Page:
Title of Research Group:  Actinide group

Principal Investigator: Prof. Robert Baker

Institution: Trinity College Dublin

School: School of Chemistry

Research: My group are interested in exploring the chemistry of the early actinides from a fundamental and applied point of view. We are interested in how U, Np and Am change over the long timescales represented in repositories. This is one method of storing spent nuclear fuels (SNF) that has been recommended by the EU and the stalled US facility in Nevada. We have found that uranium minerals can have a role to play in retarding or accelerating the migration of the highly radioactive Np and Am ions. However there is very little research conducted on the chemistry of the uranyl minerals. For instance studtite, UO4.2H2O, is formed on the surface of SNF by radiolysis of water to form hydrogen peroxide that oxidises UO2. We have started an in depth study of these minerals and are using EXAFS and HR-XANES to probe the structural and electronic features of the minerals and the Np incorporated minerals.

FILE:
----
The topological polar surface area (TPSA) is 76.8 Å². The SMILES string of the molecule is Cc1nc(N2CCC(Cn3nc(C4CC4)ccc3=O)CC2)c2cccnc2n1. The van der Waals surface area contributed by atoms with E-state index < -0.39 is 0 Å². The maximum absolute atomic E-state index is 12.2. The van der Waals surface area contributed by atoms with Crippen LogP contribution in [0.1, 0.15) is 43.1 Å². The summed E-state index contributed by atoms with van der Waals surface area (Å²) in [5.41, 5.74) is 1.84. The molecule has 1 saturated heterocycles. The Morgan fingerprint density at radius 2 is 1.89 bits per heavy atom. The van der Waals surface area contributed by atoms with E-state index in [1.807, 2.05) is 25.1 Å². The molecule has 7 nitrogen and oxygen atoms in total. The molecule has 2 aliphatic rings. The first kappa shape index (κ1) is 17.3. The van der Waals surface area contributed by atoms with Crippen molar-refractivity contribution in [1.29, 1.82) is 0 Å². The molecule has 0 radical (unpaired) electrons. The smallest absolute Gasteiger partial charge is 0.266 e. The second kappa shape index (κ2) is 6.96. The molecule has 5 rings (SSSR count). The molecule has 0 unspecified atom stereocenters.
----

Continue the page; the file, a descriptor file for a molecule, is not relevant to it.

Techniques: U L3 and M4 Edge EXAFS and HR-XANES; Np L3 EXAFS and M4 HR-XANES

Facilities: ANKA and INE laboratories, Karlsruhe Institute of Technology, Geramny

Beamlines: INE beamline at ANKA

Group (as of 2014): 3 Ph.D. and 1 PDRA

Participating group members at SR/FEL/neutron facilities (period 2008-2014): 1 Ph.D and 1 PI

Impact: There is currently few synchrotrons that allow neptunium compounds to be analysed, due to the high radioactivity. Therefore any results will have a large impact upon our understanding of Np in the environment and can aid in developing more realistic geochemical models for storage of SNF over 106 years. We acknowledge COST action CM1006 and TALISMAN for funding our work.

Access to the ANKA beamline has enabled my group to significant advances in the characterisation of uranium minerals from a chemistry perspective and enhance my students’ skillset to include something quite unique.

Publication Highlights: An EXAFS and HR-XANES Study of the Uranyl Peroxides [UO2(2-O2)(H2O)2].nH2O (n = 0,2) and Uranyl (Oxy)hydroxide [(UO2)4O(OH)6].6H2O. A. Walshe, T. Prußmann, T. Vitova and R. J. Baker, Dalton. Trans., 2014, 43, 4400-4407 DOI: 10.1039/c3dt52437j (Invited ‘New Talent: Europe’ themed issue)

Website: Baker Research Group